This Shabbos is the twenty-fourth Yahrzeit of my beloved mother, Malka bas Aharon.
She was a heroic lady.
It takes courage to confront oneself, especially if you are living “the good life.” But she did it. She was a straight person, “Yashar” as they say in Hebrew.
Her maiden name was “Salant,” a familiar name among observant Jews, because Rabbi Yisroel from Salant was one of the greatest Jews of the Nineteenth Century. He created the Mussar Movement, a spiritual orientation through which one examines one’s life under a microscope in an effort to correct every flaw and maximize loyal service to Hashem.
To some extent, we are all guided by ego and self-interest, which colors everything we do. Our actions and thoughts tend to be shaped by what we perceive is good for us. Ego bathes everything in the light of self interest.
But service of Hashem requires that we see things in the clear light of Truth. Maybe that is why the first step in Creation is “Vayehi ohr … Let there be light!” The Torah view is unclouded by personal consideration. A judge who takes a bribe is disqualified because he cannot see straight.
My Mother grew up in the almost-Victorian world of old New York. Yes, her parents were born in Europe, but when they came to America as children, they quickly fell into an assimilated lifestyle in which being American was valued more highly than being a Jew. “Being American” meant looking American and adhering to American values. Above all, that implied financial success and adopting the belief in the “technological revolution” which that culture believed was the road of “progress.” My grand-parents and then my parents joined The Ethical Culture Society, whose creed is “The place where men meet to seek the highest is holy ground.” Their problem is that they have no idea what “the highest” means.
The Western World thinks it is going upward, echoing the fantasy of Darwin, who claimed that mankind came from apes.
The Torah looks at the world the opposite way. To us, the course of history is “yeridas ha doros,” meaning that each generation is on a lower level than the previous generation. Do we have anyone in this world who can come near Abraham, Isaac and Jacob, Moses, or King David? We cannot even approach the greatness of the Godolim of the last century: The Chofetz Chaim, Rabbis Moshe Feinstein, Yaakov Kaminetsky, Aharon Kotler, may their memories be for a blessing!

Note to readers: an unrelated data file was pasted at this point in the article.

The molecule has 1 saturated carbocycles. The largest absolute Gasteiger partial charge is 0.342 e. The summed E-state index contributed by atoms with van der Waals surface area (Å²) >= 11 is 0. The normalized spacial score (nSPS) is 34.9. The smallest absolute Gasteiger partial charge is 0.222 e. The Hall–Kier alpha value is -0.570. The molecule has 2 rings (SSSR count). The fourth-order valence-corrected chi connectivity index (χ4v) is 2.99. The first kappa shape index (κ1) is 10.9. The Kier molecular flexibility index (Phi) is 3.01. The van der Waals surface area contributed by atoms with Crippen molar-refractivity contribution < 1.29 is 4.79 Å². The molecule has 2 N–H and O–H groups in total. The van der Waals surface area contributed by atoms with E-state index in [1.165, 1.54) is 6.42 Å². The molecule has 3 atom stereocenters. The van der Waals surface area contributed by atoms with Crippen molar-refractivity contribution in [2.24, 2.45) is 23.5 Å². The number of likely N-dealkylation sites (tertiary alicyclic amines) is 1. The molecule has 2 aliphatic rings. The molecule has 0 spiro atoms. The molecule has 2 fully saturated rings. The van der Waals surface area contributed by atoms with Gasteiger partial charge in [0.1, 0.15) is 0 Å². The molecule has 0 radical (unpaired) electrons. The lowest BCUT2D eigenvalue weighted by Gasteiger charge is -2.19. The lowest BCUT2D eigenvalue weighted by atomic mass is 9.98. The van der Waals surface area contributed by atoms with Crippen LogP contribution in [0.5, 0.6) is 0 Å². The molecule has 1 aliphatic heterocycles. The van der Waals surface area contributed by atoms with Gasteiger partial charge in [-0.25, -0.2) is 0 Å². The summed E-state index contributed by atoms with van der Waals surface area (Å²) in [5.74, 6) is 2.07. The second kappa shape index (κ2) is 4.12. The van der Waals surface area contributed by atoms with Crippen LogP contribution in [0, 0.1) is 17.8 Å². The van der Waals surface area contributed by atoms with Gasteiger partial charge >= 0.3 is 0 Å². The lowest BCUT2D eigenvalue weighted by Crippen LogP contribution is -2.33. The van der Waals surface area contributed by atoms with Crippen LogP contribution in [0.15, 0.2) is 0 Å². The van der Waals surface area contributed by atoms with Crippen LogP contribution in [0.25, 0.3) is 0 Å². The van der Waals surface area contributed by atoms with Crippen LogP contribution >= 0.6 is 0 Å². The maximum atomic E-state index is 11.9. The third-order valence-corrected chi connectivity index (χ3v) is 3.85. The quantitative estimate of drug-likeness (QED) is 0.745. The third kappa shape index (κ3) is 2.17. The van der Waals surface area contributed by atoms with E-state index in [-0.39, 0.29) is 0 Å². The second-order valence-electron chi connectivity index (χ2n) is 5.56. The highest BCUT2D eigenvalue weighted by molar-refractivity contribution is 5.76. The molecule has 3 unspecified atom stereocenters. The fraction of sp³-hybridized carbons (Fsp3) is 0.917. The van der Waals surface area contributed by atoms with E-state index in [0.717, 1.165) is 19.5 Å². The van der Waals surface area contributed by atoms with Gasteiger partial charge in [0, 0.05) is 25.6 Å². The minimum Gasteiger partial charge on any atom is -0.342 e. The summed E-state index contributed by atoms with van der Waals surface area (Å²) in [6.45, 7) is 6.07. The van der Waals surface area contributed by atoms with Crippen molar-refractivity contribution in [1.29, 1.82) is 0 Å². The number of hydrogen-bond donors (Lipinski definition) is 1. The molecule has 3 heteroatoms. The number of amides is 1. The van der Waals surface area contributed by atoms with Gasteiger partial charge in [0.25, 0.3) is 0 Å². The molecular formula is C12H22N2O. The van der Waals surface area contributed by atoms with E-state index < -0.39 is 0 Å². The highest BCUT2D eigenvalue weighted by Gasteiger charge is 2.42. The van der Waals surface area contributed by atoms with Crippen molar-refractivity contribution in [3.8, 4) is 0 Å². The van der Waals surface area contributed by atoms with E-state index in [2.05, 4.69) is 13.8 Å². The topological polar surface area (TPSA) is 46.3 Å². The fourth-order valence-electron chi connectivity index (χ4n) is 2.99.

Imagine growing up like my Mother, in the great New York Metropolis, submerged in the glitter of empty “progress,” culture and sophistication.
In all this glitz, Mother had a son … me!
I could not tolerate this pretend world. As I struggled to break out and find the Truth, Mother always respected me. Then I found my basherte, and together we searched until we found the Torah and raised a family. Mother had the courage to recognize that our lifestyle was true and eternal, the courage to see that the way she had grown up was not based on Reality.
In her seventies, she had the first Pesach of her life, when she accompanied us to Jerusalem to visit our oldest daughter, Sarah, in seminary.
After I brought up the issue, Mother courageously chose Jewish burial, in the process convincing my Father to do the same. This took courage, especially because not all the family agreed.
On the day of her first Yahrzeit, twenty-three years ago, our daughter Miriam dreamt that Mother came to her from the World of Truth with a glowing face. Yes, Mother is now in the World of Truth; her courage is rewarded.
She was always a “Salanter.” She was always willing to examine her actions and question whether she was doing the right thing. That is the legacy of Rabbi Yisroel Salanter. She never allowed herself to treat others with arrogance; she would rather put herself down. Because of her, I learned to examine my life, and I was able to escape from the world of falsehood in which I was raised.
And so we remember this Great Lady on her Yahrzeit.
I want to add that the Yahrzeit of my wife’s Mother, Rochel bas Yaakov, is also coming up soon, just after Shavuos. She was every bit as courageous as my Mother. She grew up in a similar milieu with similar challenges, and she also overcame them to embrace Torah and our Eternal lifestyle. May their memories be a blessing and may their souls rise ever higher in the World of Truth.